By Stewart Florsheim
Recently, I had the pleasure of leading a poetry workshop at New Lehrhaus called “Poems on Paintings: A Workshop Using One Art to Explore Another.” The formal name for this form of writing is “ekphrastic poetry” which, simply stated, is the art of writing poetry that has been inspired by a work of art. The work of art is usually visual, e.g., a painting, but it could also be a piece of music, or dance.
Since the workshop ran for four weeks, I chose a different Jewish painter for each class–two men and two women: Marc Chagall, Amedeo Modigliani, Charlotte Salomon, and Marie Vorobieff (also known as Marevna). I chose one specific painting for each class, so we could learn from each other’s viewpoints and interpretations. During each class, we discussed the artist and the painting, and spent part of the class time writing. The students finished their poems during the week, so we could begin each class critiquing each other’s work. We were all intrigued by how different each person’s response was, based on what captured them in the paintings: the imagery, the colors, the models, the artist’s life, and/or the historical context. As each student read his or her poetry, I displayed the painting–but in each case, the poetry stood on its own. Yes, it was inspired by the painting, but it also had a life of its own. As an example, here’s a poem I wrote, based on the first painting I assigned: “The Birthday,” by Marc Chagall.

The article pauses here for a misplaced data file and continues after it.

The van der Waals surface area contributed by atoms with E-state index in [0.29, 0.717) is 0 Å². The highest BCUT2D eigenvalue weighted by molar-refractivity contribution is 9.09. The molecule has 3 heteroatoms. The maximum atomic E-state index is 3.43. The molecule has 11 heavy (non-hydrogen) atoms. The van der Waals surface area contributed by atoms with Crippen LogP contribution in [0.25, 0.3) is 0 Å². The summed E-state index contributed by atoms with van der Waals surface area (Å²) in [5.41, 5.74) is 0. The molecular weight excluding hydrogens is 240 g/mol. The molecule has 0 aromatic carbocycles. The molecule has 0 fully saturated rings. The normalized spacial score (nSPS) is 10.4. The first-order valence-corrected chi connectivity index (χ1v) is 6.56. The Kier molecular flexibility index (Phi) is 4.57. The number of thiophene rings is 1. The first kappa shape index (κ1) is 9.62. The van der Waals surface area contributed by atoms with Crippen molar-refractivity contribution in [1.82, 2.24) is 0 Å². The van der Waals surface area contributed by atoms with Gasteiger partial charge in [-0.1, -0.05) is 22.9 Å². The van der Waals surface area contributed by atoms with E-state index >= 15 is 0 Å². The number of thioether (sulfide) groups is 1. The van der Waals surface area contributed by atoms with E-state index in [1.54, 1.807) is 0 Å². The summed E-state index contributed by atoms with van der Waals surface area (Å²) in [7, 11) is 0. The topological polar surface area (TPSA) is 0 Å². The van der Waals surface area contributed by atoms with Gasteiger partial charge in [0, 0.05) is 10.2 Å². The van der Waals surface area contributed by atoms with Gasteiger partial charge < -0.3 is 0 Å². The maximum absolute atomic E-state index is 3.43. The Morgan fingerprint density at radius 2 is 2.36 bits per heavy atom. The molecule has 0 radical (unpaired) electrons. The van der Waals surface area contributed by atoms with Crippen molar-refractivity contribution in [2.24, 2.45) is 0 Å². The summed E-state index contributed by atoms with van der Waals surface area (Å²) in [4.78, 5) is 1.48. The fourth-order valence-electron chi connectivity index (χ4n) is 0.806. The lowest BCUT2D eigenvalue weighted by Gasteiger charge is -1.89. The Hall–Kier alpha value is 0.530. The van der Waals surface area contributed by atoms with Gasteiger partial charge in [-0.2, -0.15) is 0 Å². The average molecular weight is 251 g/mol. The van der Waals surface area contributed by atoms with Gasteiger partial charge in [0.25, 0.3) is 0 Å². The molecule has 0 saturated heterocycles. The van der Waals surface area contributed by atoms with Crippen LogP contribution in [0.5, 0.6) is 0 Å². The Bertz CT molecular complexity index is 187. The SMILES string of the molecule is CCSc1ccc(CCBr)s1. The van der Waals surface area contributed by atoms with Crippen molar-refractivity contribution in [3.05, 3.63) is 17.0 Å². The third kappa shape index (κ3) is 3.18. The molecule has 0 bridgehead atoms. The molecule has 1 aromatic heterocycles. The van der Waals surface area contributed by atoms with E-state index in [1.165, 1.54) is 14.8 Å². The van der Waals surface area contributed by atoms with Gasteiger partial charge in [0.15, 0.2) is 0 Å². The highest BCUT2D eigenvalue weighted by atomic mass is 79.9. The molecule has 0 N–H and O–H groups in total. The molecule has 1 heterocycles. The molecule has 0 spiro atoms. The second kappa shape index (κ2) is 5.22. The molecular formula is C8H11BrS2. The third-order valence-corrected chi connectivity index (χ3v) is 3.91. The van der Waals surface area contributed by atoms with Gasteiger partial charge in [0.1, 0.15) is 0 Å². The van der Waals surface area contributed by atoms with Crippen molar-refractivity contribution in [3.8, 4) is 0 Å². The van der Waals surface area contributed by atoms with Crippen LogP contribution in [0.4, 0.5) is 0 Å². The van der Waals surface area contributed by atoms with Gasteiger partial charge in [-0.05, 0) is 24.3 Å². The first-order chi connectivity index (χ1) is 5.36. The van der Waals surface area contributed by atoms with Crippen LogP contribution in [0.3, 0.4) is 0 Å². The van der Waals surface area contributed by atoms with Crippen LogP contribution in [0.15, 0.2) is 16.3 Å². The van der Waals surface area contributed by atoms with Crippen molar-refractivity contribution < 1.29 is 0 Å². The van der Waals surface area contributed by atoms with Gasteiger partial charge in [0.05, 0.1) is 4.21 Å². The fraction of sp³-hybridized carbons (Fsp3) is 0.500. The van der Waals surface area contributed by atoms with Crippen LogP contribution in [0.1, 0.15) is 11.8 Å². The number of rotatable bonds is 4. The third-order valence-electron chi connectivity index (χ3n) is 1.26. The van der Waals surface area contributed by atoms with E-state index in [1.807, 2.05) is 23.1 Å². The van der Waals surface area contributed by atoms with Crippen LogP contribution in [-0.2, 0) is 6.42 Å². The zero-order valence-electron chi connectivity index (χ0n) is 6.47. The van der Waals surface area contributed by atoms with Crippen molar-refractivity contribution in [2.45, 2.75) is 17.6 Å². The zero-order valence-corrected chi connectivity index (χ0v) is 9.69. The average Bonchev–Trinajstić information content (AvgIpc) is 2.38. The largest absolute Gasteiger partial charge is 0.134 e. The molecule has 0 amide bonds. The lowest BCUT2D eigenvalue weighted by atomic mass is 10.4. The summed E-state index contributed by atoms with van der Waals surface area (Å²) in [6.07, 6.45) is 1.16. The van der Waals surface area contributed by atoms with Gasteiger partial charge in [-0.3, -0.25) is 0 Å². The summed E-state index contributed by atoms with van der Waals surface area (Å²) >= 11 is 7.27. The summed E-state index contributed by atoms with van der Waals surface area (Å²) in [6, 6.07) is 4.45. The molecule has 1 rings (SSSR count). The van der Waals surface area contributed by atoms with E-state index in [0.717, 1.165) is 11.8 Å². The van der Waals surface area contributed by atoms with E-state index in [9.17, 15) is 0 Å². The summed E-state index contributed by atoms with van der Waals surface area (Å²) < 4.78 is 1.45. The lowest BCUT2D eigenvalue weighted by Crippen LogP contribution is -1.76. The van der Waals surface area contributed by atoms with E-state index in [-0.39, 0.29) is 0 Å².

after The Birthday, by Marc Chagall, 1915
They’re somersaulting through the room,
in space, tethered to each other’s eyes.
When they blink, they’ll land on the ground,
but they’ll still be happy:
Bella will find a jar, fill it with water,
and add each flower that she brought
one-by-one, arranging them carefully,
the white carnations behind the roses,
to highlight the yellows and the reds.
They’ll eat the cake Bella baked
for Marc’s 28th birthday, laughing
as they notice how the poppy seeds
get stuck between their teeth.
Bella assures him that her parents
will give in to their wedding,
but he also begins to wonder
if he can provide for her—a woman
educated in Russian language schools,
the daughter of a wealthy jeweler.
After all, what does he have to offer
in a world poised for war
besides his love, his colors,
and Vitebsk, the village
he’ll paint again and again
with roosters, cows, farms, and fiddlers—
assuring them they’ll always have a home.